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Northerners weigh in on federal issues

Andrew Livingstone
Northern News Services
Published Monday, April 25, 2011


With voters heading to the polls next week to select a new representative for the Western Arctic in Ottawa, News/North asked Northerners and community leaders what they think the issues facing the territory in this election are.

For Norman Wells Mayor Dudley Johnson and Deline adult educator Jennifer Waterhouse, training Northerners for future mining and exploration jobs is crucial to strengthening community economies and lowering dependence on social assistance.

"Young people tell me that they want training," Johnson said. "They're sitting home and doing nothing. This is the time. If the road comes or the pipeline comes we need people trained. We need to put dollars into training."

He said the long-term benefit of training for young people will play an important role in building stronger, healthier communities.

"The more training you got the less time they've got to get in trouble, the numbers on income support drop and it benefits down the road," he said. "This is the time, when the economy is down, you invest in training."

Waterhouse said it's important people understand the value of education and making programs accessible.

"We need to have training programs that are regularly available in communities," she said. "We need to have some sort of safety net for people who go away to school with someone there to support them."

"We're working on the path to self-government so we need to have people given the opportunity to get training in some of the areas which we will be taking responsibility for - government leadership, business and things like that."

Tuktoyaktuk Mayor Merven Gruben said the Conservative government has done a lot for his community and the Delta region in general; for him, it's an easy choice who he wants in Ottawa.

"We've got a 150 million reasons to vote for Sandy Lee," said Gruben, adding the construction of an all-weather road to Tuktoyaktuk from Inuvik will change the community for the better. "The biggest thing people want is more things to do, more work. The Conservatives have given us money for our access road and they're promising money to build a road from Inuvik to Tuk which will totally change the community and the region. It'll create a lot of jobs, it's a good key to building better communities."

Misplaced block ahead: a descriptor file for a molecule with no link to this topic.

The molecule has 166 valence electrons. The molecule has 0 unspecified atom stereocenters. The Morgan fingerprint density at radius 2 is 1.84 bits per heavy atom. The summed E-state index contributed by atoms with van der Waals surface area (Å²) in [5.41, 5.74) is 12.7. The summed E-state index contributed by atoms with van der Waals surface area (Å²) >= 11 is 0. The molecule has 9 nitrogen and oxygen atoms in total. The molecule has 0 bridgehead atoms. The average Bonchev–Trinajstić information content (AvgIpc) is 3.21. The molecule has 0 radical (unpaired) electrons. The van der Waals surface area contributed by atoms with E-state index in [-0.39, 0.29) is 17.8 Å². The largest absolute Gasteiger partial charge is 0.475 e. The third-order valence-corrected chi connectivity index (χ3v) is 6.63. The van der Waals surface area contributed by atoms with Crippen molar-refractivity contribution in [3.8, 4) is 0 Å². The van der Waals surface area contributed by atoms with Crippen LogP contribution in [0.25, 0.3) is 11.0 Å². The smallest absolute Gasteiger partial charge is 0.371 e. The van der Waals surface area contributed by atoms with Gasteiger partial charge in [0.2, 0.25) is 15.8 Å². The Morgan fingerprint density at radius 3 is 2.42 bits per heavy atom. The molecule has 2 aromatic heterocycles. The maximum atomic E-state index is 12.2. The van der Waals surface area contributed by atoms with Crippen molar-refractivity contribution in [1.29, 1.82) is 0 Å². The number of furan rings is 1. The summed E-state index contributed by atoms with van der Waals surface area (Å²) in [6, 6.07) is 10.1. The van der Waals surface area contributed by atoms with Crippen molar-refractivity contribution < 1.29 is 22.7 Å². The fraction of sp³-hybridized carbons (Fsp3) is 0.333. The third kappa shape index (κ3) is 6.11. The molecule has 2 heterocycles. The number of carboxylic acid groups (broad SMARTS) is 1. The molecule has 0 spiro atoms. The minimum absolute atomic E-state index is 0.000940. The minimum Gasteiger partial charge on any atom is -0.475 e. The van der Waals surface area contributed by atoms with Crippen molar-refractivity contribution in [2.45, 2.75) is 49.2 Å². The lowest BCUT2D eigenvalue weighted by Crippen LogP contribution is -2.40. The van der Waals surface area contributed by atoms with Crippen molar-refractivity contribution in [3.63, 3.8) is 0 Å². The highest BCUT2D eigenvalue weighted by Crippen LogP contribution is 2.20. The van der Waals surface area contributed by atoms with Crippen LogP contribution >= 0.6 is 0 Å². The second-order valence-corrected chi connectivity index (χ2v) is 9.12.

Johnson said the talk of the Inuvik to Tuk road is great, but he said the lack of discussion about the Wrigley to Fort Good Hope road is something he would like to see change.

"It is a big priority here," he said. "The cost of living is too much. Gas and food prices are out of control."

Besides jobs and economic stability, Gruben said the territory needs someone in Ottawa who will get things done, especially in the way of funding for social programs.

"In our community we've been looking for help on homelessness, we've got a women's shelter but we want a men's shelter, too," he said. "We have a lot of addictions and we need money for a community worker to help out with residential school issues."

Fort Smith resident Adam Bathe said while Nutrition North isn't something he benefits from in his South Slave community, he does see it as an important issue across the territory.

"As a territorial issue, I would consider voting for a candidate who is talking about this issue for my fellow territorial citizens," he said.

The same goes for Waterhouse, who said the new program, introduced on April 1, and the loss of personal orders through Yellowknife-based grocers, is causing her to reconsider whether or not it's viable to continue living in Deline.

"The changes have disaffected me," she said. "It's eliminated our access to quality produce at a reasonable price. I don't see the discounts that are supposed to be passed on. It's not enough that it's going to make anyone choose to buy healthy food over what they already are buying.

"It makes you think if it's really worth it to be up here."

Johnson said Nutrition North needs to be reworked so the savings are coming back to the customer in some form, which he said is not happening under the new system, something he said is causing some residents to rethink living in Norman Wells and other Sahtu communities.

"We're paying $8 to $9 for two-litres of milk here," he said. "Something is just not right. I'd like it to return to the way it was so people could order their own."

As a local volunteer for the community's ambulance service, Bathe said he wants the candidates to talk more about the rising costs of health care and the lack of nurses and doctors in the territory. He said with more local physicians and medical professionals in the territory, medevac costs could be reduced and more money allocated for improving the health system.

"The cost of flying people out - it's great, but we wouldn't need to pay for it if we had a lot more local nurses and doctors so we didn't have to send as many people out," he said. "When I see the story about the jets and how much they're going to cost ... I'd much rather send my vote to someone who is going to put that money into health care. I'm not an isolationist, but I do think we should have our priorities. Spending billions on things we don't need right now versus there are people who are in definite need right now."

With an ageing population, Johnson said particular attention needs to be paid to what kind of programs and services are being offered in the territory for seniors.

Johnson said he was remaining neutral on who might win, but added it will be a tight race with three very viable candidates - the Conservatives's Lee, the NDP's Bevington and the Liberal's Joe Handley - seeking the lone NWT seat.

"They're impressive, no doubt about it - it's going to be very tight. I don't see anyone winning by a large margin," he said.

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